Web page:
Word Confusion: Gild vs Gilt vs Guilt

Posted May 22, 2017 by Kathy Davie in Author Resources, Editing, Self-Editing, Word Confusions

Revised as of 1 September 2017

No one should have a problem with gild/gilt versus guilt — a trio of heterographs, HOWEVER, the difference between gild and gilt is very fine.

Both words relate to making something/one more “beautiful”, but to gild is the action that results in the gilt. And yes, there are instances in which one can be the other, relying primarily on the historical time period. You’re probably safe in any confusing with gild and gilt, but don’t make the mistake I ran across when the “the gilt of the man was too obvious to see”, ’cause I know the author wasn’t talkin’ about the James Bond scene in which the girl is covered in gold paint!

Word Confusions…

…started as my way of dealing with a professional frustration with properly spelled words that were out of context in manuscripts I was editing as well as books I was reviewing. It evolved into a sharing of information with y’all. I’m hoping you’ll share with us words that have been a bête noir for you from either end.

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Gild Gilt Guilt
Credit to: Apple Dictionary.com

Applying gold leaf

“Goldleaf” by Juangonzalez64 at English Wikipedia (Transferred from en.wikipedia to Commons) is in the public domain, via Wikimedia Commons

The action of gilding a picture frame.

Silver-gilt ladle from the Hoxne Hoard in the British Museum showing use of Christian symbol.

“Hoxne Hoard Ladle” by under the CC BY-SA 3.0 or GFDL licenses, via Wikimedia Commons

Silver gilt ladle from a Roman archeological dig.

World War II poster

“Guilty Of Mishandling Tools. Good Tools Deserve Good Care.” by Packer, a poster artist, (NARA record: 8467744) is with the U.S. National Archives and Records Administration and is in the public domain, via Wikimedia Commons

Oh…the guilt of it all…

Part of Grammar:
Noun 1; Verb, transitive 2

Plural for the noun and third person present verb: gilds

Past tense or past participle: gilded, gilt

Gerund or present participle: gilding

Adjective 3; Noun 3 and 4
Plural for noun: gilts
Noun; Verb, transitive

Plural for noun [slang] and third person present verb: guilts

Past tense or past participle: guilted

Gerund or present participle: guilting

to cover in gold

[Archaic] Guild

  • A medieval association of craftsmen or merchants, often having considerable power
  • An association of people for mutual aid or the pursuit of a common goal

Verb, transitive:
Cover thinly with or as if with gold

  • To cover with gold leaf
  • Give a specious or false brilliance to

To unnecessarily adorn something already beautiful

  • To praise someone inordinately

To give a falsely attractive or valuable appearance to

[Archaic] To smear with blood

To make appear drunk


Covered thinly with gold leaf or gold paint

Gold leaf or gold paint in a thin layer on a surface 3

  • Gilding

[Slang] Money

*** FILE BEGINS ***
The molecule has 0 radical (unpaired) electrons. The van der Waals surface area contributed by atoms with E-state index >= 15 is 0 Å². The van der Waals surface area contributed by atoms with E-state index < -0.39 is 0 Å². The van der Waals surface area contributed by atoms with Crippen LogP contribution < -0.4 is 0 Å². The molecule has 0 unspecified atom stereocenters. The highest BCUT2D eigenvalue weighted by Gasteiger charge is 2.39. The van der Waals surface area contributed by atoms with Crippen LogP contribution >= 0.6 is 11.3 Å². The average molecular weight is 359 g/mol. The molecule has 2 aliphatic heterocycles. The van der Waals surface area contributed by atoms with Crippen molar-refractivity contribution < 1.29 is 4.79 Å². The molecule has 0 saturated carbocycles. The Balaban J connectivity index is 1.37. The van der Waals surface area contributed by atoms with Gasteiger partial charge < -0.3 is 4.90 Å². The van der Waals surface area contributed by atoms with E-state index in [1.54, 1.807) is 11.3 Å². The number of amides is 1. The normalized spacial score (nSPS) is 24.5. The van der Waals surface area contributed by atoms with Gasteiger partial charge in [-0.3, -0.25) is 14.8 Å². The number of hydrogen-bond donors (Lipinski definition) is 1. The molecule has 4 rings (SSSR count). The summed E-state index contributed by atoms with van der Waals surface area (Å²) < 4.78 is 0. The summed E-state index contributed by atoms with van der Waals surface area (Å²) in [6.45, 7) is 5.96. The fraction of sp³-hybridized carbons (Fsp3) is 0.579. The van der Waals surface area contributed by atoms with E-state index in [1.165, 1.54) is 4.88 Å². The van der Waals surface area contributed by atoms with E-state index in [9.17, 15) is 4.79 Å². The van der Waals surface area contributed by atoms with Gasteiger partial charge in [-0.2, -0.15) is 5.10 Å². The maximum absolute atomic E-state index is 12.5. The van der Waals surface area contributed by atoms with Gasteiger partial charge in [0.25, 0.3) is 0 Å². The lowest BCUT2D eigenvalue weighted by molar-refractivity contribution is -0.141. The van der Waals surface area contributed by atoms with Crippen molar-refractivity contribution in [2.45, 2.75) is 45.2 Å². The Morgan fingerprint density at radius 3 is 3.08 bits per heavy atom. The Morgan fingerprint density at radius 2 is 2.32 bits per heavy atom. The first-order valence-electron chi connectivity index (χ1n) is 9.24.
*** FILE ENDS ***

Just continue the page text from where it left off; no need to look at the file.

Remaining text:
[Finance] A security issued by the Bank of England

A young sow at, or nearing, the first year of breeding 4

did wrong

The fact of having committed a specified or implied offense or crime

  • A feeling of having done wrong or failed in an obligation

Conduct involving the commission of such crimes, wrongs, etc.

Verb, transitive:
[Informal; often followed by out or into] To cause to feel guilty

Make someone feel guilty, especially in order to induce them to do something

The universities at Bologna, Oxford, and Paris evolved from a gild of students or masters.

In the Middle Ages, craftsmen gathered together into gilds to protect their secrets.

Verb, transitive:
“To gild refined gold, to paint the lily; to throw perfume on the violet, … is wasteful, and ridiculous excess” – Shakespeare, King John vi. ii. 11

They gild the facts until the truth all but vanishes.

In 1436, he gilded and painted statues for Bruges Town Hall.

He fetched out a couple of cigars, everlasting big ones, with gilt bands on them.

He’s guaranteeing it with gilt-edged bonds.

It is the duty of the prosecution to prove the prisoner’s guilt.

He remembered with sudden guilt the letter from his mother that he had not yet read.

Did Johnny admit to his guilt?

I have such guilt about some of the things I did as a child.

Paul has lived a life of guilt.

Verb, transitive:
She totally guilted me out, dude.

He guilted me into picking up the tab.

Celeste had been guilted into going by her parents.

Adjective: gildable, gilding
Noun: gilder, gilding, gildsman
Adjective: gilt-edged, giltwood
Noun: gilding
Adjective: guilt-free, guilt-ridden, guiltless, guilty, guiltier, guiltiest
Adverb: guilt-free, guiltily, guiltlessly
Noun: guilt-trip, guiltiness, guiltlessness, nonguilt, preguilt
Verb: guilt trip, guilt-tripped, guilt-tripping
History of the Word:
1 Late Old English and probably from Middle Low German and Middle Dutch gilde and is of Germanic origin.

2 Old English gyldan is of Germanic origin and related to gold.

3 Middle English is an archaic past participle of gild.

4 Middle English from Old Norse gyltr.

Old English gylt is of unknown origin.

C’mon, get it out of your system, bitch, whine, moan…which words are your pet peeves? Also, please note that I try to be as accurate as I can, but mistakes happen or I miss something. Email me if you find errors, so I can fix them…and we’ll all benefit!

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Pinterest Photo Credits:

Edie Campbell in ‘Gilt Trip’ by Tim Walker for W Magazine, May 2014” is courtesy of FashionCOW in a photography layout on the beauty of Burma.